Target Market (was: Re: Charger?)

Dr. H. Nikolaus Schaller hns at
Mon Apr 14 20:06:35 CEST 2008

Am 14.04.2008 um 18:07 schrieb Lowell Higley:
> On Mon, Apr 14, 2008 at 4:01 AM, thomasg <thomas at>  
> wrote:
> >>Well, you'll get used to it :)
> >>USB-Charging is fine. You can use a standard usb-wallcharger as  
> well as any mini-usb cable or usb-carchargers and so on.
> I know this isn't the case, but if were to HAVE to plug it into a  
> computer, it would be a deal killer for me. I haven't been home in  
> over a month.  I am a road warrior (I spend 80% of my time on the  
> road) and I don't always have the option to pull out my laptop to  
> charge my phone. Make sense?
> I'm going to change the topic a little bit.  I'm a little concerned  
> about the direction of these messages.  It seems like the thought  
> that goes into them isn't that consumer focused.  It's more personal  
> opinion based than anything else, personal preference. My original  
> statement was to reflect the thought of what a consumer expects (not  
> want) in a phone they buy.  I know for now this is still a geeky  
> device for those of like that like cool tech toys.  But isn't the  
> end goal to create a device that end consumers would want to buy?  I  
> see mentions here and there but I don't see a concerted effort to  
> make this a consumer device one day.  That was what I was trying to  
> say more than, "hey, I have to have a wall charger."
> Let me give you another example... I've probably showed 20 people  
> pics of the Neo1973.  You want to know what I hear?  "Man, that's  
> ugly!"  That's what I hear every time.

I have made the same observations when showing the Neo. An additional  
feedback came from a former key account manager who had sold millions  
of phones to Vodafone and other MNOs: it is impossible to sell this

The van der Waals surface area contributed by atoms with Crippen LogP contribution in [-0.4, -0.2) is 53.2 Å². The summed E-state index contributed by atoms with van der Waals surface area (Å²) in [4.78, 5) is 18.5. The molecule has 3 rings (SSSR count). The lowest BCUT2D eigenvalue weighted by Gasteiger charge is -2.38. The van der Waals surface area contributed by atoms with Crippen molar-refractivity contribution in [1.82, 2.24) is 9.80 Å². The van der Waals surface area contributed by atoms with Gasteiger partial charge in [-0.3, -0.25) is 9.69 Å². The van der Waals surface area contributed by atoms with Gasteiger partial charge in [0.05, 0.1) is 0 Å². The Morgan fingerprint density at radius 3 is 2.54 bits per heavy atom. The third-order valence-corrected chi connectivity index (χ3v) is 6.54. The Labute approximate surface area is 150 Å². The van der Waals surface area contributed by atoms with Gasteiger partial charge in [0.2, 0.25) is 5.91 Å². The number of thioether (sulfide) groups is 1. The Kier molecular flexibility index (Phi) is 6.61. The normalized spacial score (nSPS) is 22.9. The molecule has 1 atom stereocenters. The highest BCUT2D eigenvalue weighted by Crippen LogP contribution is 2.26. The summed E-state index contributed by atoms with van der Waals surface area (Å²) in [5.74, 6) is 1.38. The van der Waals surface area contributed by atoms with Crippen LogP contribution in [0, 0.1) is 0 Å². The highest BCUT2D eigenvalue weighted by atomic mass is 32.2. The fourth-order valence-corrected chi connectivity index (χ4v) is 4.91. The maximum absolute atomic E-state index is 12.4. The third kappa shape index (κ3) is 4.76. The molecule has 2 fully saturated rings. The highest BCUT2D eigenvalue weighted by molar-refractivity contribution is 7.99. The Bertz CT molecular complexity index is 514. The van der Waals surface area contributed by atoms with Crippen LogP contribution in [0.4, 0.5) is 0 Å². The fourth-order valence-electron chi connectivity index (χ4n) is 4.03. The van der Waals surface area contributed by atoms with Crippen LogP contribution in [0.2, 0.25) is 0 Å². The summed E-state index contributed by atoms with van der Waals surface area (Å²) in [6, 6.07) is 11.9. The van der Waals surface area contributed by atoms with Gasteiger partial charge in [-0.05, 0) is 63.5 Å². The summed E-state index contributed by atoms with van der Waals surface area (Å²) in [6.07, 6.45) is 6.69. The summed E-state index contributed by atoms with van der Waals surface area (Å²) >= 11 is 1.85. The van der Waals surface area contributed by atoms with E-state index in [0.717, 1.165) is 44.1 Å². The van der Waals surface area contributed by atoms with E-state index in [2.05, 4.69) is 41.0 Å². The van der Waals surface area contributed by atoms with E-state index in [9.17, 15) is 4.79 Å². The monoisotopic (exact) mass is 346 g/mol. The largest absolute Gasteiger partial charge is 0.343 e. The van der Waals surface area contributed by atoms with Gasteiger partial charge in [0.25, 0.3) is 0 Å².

industrial design to any mobile network operator because they are  
fashion and not technology driven.

My hope is that the GTA03 will have a much more appealing redesign  
(i.e. new industrial design, going through some focus groups).  
Otherwise there will never be a mass market version since there will  
be no support of any MNO. Look how the iPhone has raised the bar and  
how the whole industry is following because the mass market starts to  
take the iPhone as the reference. Why is the iPhone such a success?  
Because of technology? Not really. There are devices out there with  
comparable (or even better) feature set (e.g. higher screen  
resolution, UMTS). It is because it has really new appearance,  
interaction and materials. The Neo is good and really good hardware  
quality (I have seen many devices which are much worse) but it is not  
at all outstanding. Except its Linux openness. But that is something  
only a very very small target group is interested per se.

Anyway, it is too late to change anything with the GTA02.

> Now you're thinking "so what? it's functional".  You and I may not  
> care what it looks like, but consumers do.  I'm guessing no focus  
> group was done by FIC way back when as the prototype was created.   
> It was a bunch of techie/engineering types that generally have no  
> clue what consumers want. I can say that because I used to be one of  
> those techie types that focused on the technology versus the  
> requirements of the customer.  I'm not trying to bash the team in  
> any respect.. They've done a great job pioneering the first "freed  
> phone".  Just maybe the consumer isn't their/our focus?  And if not,  
> will it ever be?

Let's hope so.

> The bottom line is who is the target market for this product?   
> That's who I am always going to answer questions for.  Anyways, I  
> digress.  I'm sure I'll get a few barbs/flames out of this one.

For GTA01 and GTA02 it is clearly the Linux hacker who likes to  
install his own kernels and wants to help developing and fixing the  
Openmoko software (by spending his spare time). No end-user/consumer.  
IT departments of large enterprises? No.

Just my 2ct from being an engineer by education who has worked 10  
years in product management and product strategy/roadmap development  
of a large mobile phone manufacturer...

Nevertheless I see the Freerunner as a project that needs to be  
supported (just for idealistic reasons).

-- hns

PS: we work with Openmoko to redistribute the Freerunner in Europe so  
that you don't have to care about import taxes and missing or  
complicated warranties.
We are already taking preorders:

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